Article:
By Ashley Fitzpatrick and David Maher
Newfoundland and Labrador Finance Minister Tom Osborne said officials in his department are still digesting the federal budget, but the possibility of a national pharmacare program is of particular interest, even if it’s not happening this year.
“The pharmacare program, the fact that we’re getting closer to that possibly becoming a reality is good news for this province, especially with our demographics, our aging population,” Osborne told reporters outside the House of Assembly Tuesday evening.
“We look forward to further collaboration with the federal government on the pharmacare program, to see exactly what it means and how it will benefit the people of this province.”
He said the cost to the province of the provincial drug program, put in place well over a decade ago due to the absence of a federal program, is “significant.”
“A federal program may ease some of those costs,” he said.
Apart from pharmacare, the provincial Liberals are generally supportive of the federal approach to housing, for example, and new efforts to promote gender equality.
Osborne did not comment on the Phoenix pay system, but said the province is watching the cost of cannabis legalization closely, even with new federal money for education efforts.
The Department of Finance is still reviewing how all of the federal budget measures might affect the province.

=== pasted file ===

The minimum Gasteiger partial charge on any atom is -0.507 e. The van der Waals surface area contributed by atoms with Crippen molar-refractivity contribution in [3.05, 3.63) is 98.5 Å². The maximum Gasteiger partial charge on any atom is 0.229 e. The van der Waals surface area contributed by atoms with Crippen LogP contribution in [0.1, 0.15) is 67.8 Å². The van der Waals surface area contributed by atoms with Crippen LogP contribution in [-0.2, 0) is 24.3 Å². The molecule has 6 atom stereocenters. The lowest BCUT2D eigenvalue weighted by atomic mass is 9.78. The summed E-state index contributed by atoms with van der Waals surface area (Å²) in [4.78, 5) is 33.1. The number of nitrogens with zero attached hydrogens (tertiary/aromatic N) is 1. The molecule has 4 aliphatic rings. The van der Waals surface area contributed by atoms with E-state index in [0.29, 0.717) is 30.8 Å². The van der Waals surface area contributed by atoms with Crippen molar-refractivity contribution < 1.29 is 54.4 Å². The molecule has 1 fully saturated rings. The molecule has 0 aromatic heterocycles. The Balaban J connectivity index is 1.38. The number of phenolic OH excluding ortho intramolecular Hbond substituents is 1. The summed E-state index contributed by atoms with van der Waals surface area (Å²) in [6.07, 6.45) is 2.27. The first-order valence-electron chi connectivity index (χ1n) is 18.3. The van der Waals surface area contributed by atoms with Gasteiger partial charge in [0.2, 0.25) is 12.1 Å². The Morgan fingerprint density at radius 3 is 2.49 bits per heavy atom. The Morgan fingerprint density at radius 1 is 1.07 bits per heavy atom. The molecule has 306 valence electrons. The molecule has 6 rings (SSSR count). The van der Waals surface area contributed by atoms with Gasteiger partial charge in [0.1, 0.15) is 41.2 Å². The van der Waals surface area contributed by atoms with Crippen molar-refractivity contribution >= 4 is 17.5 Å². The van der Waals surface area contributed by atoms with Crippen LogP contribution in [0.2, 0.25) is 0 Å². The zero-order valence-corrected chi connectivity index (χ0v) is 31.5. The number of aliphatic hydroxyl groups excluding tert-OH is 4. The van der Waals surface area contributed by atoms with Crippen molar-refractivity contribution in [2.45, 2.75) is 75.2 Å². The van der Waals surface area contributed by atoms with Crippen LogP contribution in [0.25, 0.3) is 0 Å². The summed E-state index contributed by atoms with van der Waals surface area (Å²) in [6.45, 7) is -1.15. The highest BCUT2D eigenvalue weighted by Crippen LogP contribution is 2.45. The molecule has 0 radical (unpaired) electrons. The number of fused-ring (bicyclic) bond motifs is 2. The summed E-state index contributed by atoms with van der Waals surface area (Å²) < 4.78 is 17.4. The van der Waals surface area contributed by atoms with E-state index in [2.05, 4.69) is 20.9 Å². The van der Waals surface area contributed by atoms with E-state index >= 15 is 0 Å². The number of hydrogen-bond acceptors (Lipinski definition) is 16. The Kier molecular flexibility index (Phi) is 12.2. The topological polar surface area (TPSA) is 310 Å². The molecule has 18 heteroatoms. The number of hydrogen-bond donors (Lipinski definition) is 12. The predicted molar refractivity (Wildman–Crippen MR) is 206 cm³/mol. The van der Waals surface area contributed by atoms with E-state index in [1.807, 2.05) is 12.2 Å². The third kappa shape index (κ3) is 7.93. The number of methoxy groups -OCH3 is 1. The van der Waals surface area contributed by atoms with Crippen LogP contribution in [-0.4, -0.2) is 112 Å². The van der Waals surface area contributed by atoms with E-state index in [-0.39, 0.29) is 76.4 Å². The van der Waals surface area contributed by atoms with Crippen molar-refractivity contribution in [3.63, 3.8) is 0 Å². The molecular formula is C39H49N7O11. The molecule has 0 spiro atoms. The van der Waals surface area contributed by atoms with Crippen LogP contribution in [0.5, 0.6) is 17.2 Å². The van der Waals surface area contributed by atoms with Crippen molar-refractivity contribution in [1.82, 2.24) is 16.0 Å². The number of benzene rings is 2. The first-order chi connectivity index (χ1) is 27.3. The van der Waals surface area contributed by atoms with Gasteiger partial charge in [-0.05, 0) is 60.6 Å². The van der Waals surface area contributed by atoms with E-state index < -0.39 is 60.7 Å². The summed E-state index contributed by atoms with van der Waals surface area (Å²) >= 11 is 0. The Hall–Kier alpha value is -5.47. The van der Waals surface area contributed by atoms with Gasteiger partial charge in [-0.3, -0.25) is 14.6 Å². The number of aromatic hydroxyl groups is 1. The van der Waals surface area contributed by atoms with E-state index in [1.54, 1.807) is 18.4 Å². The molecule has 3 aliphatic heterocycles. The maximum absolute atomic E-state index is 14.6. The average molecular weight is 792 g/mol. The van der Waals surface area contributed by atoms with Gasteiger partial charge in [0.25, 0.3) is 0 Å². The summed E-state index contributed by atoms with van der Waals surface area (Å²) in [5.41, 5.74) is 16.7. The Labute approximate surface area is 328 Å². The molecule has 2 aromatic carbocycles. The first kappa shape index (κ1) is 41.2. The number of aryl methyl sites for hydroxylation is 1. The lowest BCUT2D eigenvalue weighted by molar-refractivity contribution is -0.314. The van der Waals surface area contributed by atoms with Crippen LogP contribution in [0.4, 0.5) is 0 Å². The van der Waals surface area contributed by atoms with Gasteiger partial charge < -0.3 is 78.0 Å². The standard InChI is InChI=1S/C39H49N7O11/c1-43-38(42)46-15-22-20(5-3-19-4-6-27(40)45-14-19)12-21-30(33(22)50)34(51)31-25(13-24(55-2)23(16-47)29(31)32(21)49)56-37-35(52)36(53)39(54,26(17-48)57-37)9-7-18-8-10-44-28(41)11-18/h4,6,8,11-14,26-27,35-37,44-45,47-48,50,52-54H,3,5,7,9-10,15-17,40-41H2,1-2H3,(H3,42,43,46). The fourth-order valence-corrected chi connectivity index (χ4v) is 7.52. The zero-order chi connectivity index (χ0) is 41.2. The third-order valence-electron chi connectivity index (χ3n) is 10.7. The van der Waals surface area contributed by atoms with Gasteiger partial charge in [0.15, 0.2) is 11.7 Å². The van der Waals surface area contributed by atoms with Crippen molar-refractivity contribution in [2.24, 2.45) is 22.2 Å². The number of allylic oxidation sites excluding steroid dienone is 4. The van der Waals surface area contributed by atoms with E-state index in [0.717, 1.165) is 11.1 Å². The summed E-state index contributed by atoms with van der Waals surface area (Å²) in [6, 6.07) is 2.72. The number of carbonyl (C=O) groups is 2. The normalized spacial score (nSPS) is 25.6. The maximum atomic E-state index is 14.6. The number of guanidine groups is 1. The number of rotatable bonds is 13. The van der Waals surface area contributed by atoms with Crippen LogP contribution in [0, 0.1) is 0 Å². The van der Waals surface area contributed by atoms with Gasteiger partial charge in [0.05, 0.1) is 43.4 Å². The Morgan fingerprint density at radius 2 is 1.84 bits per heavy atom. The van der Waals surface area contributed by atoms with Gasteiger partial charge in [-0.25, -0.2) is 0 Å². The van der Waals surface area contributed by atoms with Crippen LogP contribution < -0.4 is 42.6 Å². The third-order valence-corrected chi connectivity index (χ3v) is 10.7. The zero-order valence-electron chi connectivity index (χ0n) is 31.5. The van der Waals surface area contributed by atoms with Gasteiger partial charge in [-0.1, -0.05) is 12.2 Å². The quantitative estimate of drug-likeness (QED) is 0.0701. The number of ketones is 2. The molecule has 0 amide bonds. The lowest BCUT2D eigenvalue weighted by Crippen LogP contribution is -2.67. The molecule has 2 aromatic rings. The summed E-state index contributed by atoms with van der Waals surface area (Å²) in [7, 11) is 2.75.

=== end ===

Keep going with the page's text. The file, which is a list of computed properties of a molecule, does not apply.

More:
Asked about a “full gender analysis” for the provincial budget, as with the federal budget, the minister said he would be interested, but also that time is running short for further reviews and edits of this year’s provincial budget.
No date has yet been set for its release.
As for what’s specifically for Newfoundland and Labrador in the federal budget document, $77.2 million over four years will go toward expanding unified family courts in Alberta, Ontario, Nova Scotia and this province. The money will create 39 new judicial positions, spread throughout the provinces.
Ottawa will spend another $250 million over two years for upgrades to small-craft harbours across the country. The document specifically identifies the harbour in Charlottetown, Labrador, as a priority. No amount of funding for that project is identified.
Railway access to remote communities will see $11 million funding in 2018-19. A portion of those funds will go toward upgrades to the Sept-Iles-Shefferville to Labrador line.